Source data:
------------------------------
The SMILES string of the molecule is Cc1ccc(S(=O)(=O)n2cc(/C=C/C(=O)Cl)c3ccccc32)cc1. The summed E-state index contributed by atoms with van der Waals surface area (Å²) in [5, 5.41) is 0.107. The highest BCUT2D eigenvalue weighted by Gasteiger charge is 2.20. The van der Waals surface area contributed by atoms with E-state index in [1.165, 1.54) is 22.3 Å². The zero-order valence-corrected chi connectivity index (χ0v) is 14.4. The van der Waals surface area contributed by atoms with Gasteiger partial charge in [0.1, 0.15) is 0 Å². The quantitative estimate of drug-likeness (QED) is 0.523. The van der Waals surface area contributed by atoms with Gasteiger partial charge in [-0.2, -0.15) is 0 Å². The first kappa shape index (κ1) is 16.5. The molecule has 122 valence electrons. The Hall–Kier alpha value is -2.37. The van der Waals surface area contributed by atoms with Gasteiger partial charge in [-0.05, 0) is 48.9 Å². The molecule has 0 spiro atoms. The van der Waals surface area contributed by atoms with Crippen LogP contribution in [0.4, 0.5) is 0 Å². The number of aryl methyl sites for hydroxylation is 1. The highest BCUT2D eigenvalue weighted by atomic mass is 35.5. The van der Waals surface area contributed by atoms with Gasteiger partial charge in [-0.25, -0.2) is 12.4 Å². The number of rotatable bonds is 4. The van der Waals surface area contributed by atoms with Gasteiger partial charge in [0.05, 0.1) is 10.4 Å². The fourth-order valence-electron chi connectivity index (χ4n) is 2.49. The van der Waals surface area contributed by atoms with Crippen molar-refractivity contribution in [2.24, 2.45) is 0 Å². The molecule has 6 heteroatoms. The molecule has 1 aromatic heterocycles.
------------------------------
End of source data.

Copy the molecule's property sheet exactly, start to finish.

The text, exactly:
The SMILES string of the molecule is Cc1ccc(S(=O)(=O)n2cc(/C=C/C(=O)Cl)c3ccccc32)cc1. The summed E-state index contributed by atoms with van der Waals surface area (Å²) in [5, 5.41) is 0.107. The highest BCUT2D eigenvalue weighted by Gasteiger charge is 2.20. The van der Waals surface area contributed by atoms with E-state index in [1.165, 1.54) is 22.3 Å². The zero-order valence-corrected chi connectivity index (χ0v) is 14.4. The van der Waals surface area contributed by atoms with Gasteiger partial charge in [0.1, 0.15) is 0 Å². The quantitative estimate of drug-likeness (QED) is 0.523. The van der Waals surface area contributed by atoms with Gasteiger partial charge in [-0.2, -0.15) is 0 Å². The first kappa shape index (κ1) is 16.5. The molecule has 122 valence electrons. The Hall–Kier alpha value is -2.37. The van der Waals surface area contributed by atoms with Gasteiger partial charge in [-0.05, 0) is 48.9 Å². The molecule has 0 spiro atoms. The van der Waals surface area contributed by atoms with Crippen LogP contribution in [0.4, 0.5) is 0 Å². The number of aryl methyl sites for hydroxylation is 1. The highest BCUT2D eigenvalue weighted by atomic mass is 35.5. The van der Waals surface area contributed by atoms with Gasteiger partial charge in [-0.25, -0.2) is 12.4 Å². The number of rotatable bonds is 4. The van der Waals surface area contributed by atoms with Gasteiger partial charge in [0.05, 0.1) is 10.4 Å². The fourth-order valence-electron chi connectivity index (χ4n) is 2.49. The van der Waals surface area contributed by atoms with Crippen molar-refractivity contribution in [2.24, 2.45) is 0 Å². The molecule has 6 heteroatoms. The molecule has 1 aromatic heterocycles.